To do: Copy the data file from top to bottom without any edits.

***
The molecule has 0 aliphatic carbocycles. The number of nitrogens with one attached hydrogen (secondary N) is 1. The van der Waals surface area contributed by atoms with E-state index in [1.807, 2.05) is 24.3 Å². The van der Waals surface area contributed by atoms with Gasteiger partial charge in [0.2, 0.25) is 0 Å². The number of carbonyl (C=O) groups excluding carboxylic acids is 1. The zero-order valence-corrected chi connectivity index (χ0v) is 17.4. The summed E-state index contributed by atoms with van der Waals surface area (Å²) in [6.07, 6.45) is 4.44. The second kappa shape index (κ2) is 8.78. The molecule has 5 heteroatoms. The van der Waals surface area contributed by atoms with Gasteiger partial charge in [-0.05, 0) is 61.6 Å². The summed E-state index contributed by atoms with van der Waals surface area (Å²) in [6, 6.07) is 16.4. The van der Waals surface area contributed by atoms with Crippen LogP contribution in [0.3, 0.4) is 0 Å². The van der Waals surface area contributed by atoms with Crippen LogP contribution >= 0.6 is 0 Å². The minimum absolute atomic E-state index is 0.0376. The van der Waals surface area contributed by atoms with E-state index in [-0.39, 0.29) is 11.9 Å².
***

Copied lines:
The molecule has 0 aliphatic carbocycles. The number of nitrogens with one attached hydrogen (secondary N) is 1. The van der Waals surface area contributed by atoms with E-state index in [1.807, 2.05) is 24.3 Å². The van der Waals surface area contributed by atoms with Gasteiger partial charge in [0.2, 0.25) is 0 Å². The number of carbonyl (C=O) groups excluding carboxylic acids is 1. The zero-order valence-corrected chi connectivity index (χ0v) is 17.4. The summed E-state index contributed by atoms with van der Waals surface area (Å²) in [6.07, 6.45) is 4.44. The second kappa shape index (κ2) is 8.78. The molecule has 5 heteroatoms. The van der Waals surface area contributed by atoms with Gasteiger partial charge in [-0.05, 0) is 61.6 Å². The summed E-state index contributed by atoms with van der Waals surface area (Å²) in [6, 6.07) is 16.4. The van der Waals surface area contributed by atoms with Crippen LogP contribution in [0.3, 0.4) is 0 Å². The van der Waals surface area contributed by atoms with Crippen LogP contribution >= 0.6 is 0 Å². The minimum absolute atomic E-state index is 0.0376. The van der Waals surface area contributed by atoms with E-state index in [-0.39, 0.29) is 11.9 Å².